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Corporate Responsibility Act. 27 Apr 2021

BBVA employees share their passion for financial literacy

In honor of Financial Literacy Month, we’re recognizing four incredible BBVA USA employees who in total contributed more than 350 hours to helping customers work toward their goals of achieving financial freedom, home ownership, and more in 2020.

Terrance Brisbane, Community Development Mortgage Outreach Officer, 2020 Jacksonville Volunteer Chapter Affordable Housing Coordinator

Why are you passionate about financial literacy?

I see the need for financial literacy in our community, which includes a large population of low- to moderate-income families. Financial literacy has the potential to provide stability for families, to give them a place to call home, and to leave a legacy for their children and future generations. It’s our job to demystify banking and provide the knowledge families need to make sound financial decisions.

What has been your most rewarding experience?

I once worked with a man who was 58 years old and who had never been able to buy his own home. He had tried in his 30s and 40s, but was denied because of his credit. He said this would be his last attempt. I worked with him on improving his credit, and he followed every piece of my advice. A year later, he had a credit score of 650 and closed on a home on his 59th birthday.

I also had the pleasure of working with a young woman who wanted to be the first person in six generations of her family to own their own home and needed guidance on the process. On the day of closing, her family, who had joined us by conference call, celebrated and cried tears of joy as she was handed the keys to her house. It was such an incredible moment to be part of.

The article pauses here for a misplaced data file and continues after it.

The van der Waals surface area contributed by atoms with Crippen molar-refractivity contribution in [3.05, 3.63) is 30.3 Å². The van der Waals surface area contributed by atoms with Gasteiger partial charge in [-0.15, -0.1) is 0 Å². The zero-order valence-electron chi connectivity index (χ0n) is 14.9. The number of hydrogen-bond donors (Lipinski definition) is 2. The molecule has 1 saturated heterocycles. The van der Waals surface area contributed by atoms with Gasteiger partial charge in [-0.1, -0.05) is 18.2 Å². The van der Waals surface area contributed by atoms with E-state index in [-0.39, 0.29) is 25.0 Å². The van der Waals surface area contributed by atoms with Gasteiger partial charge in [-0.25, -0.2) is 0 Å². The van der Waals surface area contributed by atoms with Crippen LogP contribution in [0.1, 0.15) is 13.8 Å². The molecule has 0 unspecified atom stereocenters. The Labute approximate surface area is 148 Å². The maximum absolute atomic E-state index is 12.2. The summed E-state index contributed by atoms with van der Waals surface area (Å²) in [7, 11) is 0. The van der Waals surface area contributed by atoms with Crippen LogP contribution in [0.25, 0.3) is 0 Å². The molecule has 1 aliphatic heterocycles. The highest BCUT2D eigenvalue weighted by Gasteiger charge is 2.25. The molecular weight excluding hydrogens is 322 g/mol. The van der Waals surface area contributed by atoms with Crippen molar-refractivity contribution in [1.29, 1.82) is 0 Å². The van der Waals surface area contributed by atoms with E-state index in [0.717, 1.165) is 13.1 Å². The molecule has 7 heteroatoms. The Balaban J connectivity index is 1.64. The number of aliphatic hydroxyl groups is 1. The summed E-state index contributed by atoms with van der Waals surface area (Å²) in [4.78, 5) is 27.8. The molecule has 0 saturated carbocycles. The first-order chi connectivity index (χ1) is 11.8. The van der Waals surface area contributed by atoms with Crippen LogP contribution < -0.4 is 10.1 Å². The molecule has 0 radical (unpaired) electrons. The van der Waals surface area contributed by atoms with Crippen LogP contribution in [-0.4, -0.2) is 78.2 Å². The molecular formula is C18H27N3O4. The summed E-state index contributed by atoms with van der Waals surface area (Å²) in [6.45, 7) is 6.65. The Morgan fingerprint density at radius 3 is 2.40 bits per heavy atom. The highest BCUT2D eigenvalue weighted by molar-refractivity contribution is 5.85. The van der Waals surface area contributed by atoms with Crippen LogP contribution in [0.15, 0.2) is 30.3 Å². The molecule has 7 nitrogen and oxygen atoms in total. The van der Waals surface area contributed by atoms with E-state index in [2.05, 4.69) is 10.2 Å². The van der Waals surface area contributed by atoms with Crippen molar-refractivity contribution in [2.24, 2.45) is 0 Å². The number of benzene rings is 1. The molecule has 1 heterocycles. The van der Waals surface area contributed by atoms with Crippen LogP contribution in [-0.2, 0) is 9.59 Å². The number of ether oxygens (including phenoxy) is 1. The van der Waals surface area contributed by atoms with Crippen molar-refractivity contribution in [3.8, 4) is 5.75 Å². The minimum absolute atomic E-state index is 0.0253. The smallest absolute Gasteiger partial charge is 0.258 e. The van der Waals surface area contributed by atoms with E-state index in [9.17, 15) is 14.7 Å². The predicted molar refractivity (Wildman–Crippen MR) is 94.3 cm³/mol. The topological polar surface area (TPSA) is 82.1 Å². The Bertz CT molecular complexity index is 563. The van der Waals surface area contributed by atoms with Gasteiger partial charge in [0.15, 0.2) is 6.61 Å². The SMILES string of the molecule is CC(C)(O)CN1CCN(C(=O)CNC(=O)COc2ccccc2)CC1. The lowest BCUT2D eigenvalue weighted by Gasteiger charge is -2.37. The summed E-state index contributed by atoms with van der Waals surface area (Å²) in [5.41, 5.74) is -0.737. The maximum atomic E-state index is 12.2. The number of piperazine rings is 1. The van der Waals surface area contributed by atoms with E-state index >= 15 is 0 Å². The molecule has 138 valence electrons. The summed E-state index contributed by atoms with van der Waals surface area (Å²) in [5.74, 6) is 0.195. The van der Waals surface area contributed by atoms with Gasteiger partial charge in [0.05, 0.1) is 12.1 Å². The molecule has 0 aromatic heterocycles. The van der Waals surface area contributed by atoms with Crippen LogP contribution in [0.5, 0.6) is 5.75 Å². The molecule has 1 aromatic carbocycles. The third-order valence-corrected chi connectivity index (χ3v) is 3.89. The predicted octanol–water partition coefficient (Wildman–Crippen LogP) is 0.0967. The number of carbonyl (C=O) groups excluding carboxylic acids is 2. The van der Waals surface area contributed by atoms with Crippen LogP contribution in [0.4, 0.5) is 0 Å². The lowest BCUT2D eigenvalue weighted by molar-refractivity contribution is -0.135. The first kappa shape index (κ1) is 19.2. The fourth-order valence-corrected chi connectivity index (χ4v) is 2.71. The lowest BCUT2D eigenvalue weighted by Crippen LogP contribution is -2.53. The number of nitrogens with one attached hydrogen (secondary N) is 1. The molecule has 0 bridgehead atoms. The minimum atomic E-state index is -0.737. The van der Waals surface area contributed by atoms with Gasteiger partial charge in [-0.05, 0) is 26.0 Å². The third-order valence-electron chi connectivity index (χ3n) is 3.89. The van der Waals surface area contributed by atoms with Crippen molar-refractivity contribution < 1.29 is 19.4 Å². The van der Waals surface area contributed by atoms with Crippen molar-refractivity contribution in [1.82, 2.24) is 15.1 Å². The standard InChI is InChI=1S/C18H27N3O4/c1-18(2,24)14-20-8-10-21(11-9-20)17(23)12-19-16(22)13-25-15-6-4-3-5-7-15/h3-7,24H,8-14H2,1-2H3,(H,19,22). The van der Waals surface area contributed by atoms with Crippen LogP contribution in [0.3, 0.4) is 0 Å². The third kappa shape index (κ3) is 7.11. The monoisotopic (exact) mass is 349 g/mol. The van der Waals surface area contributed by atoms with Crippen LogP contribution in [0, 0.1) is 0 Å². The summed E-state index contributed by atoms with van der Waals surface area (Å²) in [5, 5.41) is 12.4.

What would you say to encourage other BBVA USA team members to get involved in the financial education program?

You get to make a lasting impact in people’s lives. Yes, you might feel anxious about leading a session, but you can start small. Watch someone lead a session, help out as a volunteer, get familiar with the materials, and eventually you’ll be ready to lead. And to calm your nerves, remember that it’s not about you—then you can walk in with confidence.

Keda Fisher-Thomas, Commercial Loan Closer, 2020 Dallas Volunteer Chapter Project Coordinator

Why are you passionate about financial literacy?

I believe the first step to changing a person's situation is to increase their knowledge. It's hard to imagine or dream about something you’ve never seen or rarely see happen in your community. After I began working with a more diverse group of people, I saw more opportunities in life. I wanted that for myself, my children, and for the people who live in the same kind of community I was raised in.

What has been your most rewarding experience?

The most rewarding experience is to share my story and hear that someone can relate to it. I also love seeing my children practice some of the same financial literacy tools that I share in the classes.

What would you say to encourage other BBVA USA team members to get involved in the financial education program?